The authors would like to thank Dr. Jason Lerch for the discussions during the preparation of this manuscript. This work was supported by the Canadian Institutes of Health Research (CIHR) [MOP-11-51-31], Canadian Consortium of Neurodegeneration and Aging (CCNA), the Alan Tiffin Foundation, the Alzheimer's Association [NIRG-12-92090, NIRP-12-259245], the Fonds de Recherche du Québec – Santé (P-RN), and the Centre for Studies on Prevention of Alzheimer's Disease (Prevent-AD Centre). Data collection and sharing for this project was funded by the ADNI (National Institutes of Health Grant U01 AG024904) and DOD ADNI (Department of Defense award number W81XWH-12-2-0012). ADNI is funded by the National Institute on Aging, the National Institute of Biomedical Imaging and Bioengineering, and through generous contributions from the following: AbbVie, Alzheimer's Association; Alzheimer's Drug Discovery Foundation; Araclon Biotech; BioClinica, Inc.; Biogen; Bristol-Myers Squibb Company; CereSpir, Inc.; Eisai Inc.; Elan Pharmaceuticals, Inc.; Eli Lilly and Company; EuroImmun; F. Hoffmann-La Roche Ltd and its affiliated company Genentech, Inc.; Fujirebio; GE Healthcare; IXICO Ltd.; Janssen Alzheimer Immunotherapy Research and Development, LLC.; Johnson & Johnson Pharmaceutical Research & Development LLC.; Lumosity; Lundbeck; Merck & Co., Inc.; Meso Scale Diagnostics, LLC.; NeuroRx Research; Neurotrack Technologies; Novartis Pharmaceuticals Corporation; Pfizer Inc.; Piramal Imaging; Servier; Takeda Pharmaceutical Company; and Transition Therapeutics. The Canadian Institutes of Health Research also provides funds to support ADNI clinical sites in Canada. Private sector contributions are facilitated by the Foundation for the National Institutes of Health (www.fnih.org). The grantee organization is the Northern California Institute for Research and Education, and the study is coordinated by the Alzheimer's Disease Cooperative Study at the University of California, San Diego. ADNI data were disseminated by the Laboratory for Neuro Imaging at the University of Southern California.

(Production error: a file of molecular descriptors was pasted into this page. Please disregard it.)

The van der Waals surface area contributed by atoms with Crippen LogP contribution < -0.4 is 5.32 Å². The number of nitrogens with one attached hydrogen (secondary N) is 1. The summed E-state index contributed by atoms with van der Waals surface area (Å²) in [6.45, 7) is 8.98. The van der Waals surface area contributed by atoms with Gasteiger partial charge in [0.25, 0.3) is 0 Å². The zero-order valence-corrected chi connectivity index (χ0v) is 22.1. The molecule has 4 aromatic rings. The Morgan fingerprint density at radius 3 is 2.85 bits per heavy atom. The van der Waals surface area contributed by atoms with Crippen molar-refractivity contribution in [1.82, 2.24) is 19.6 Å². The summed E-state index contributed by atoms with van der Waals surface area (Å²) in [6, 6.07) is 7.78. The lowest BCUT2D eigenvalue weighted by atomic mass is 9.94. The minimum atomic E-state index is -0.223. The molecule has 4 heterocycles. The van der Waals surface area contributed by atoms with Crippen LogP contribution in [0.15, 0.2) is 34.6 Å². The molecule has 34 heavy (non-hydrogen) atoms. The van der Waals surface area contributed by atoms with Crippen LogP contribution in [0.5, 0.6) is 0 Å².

The Supplementary Material for this article can be found online at: https://www.frontiersin.org/article/10.3389/fninf.2016.00020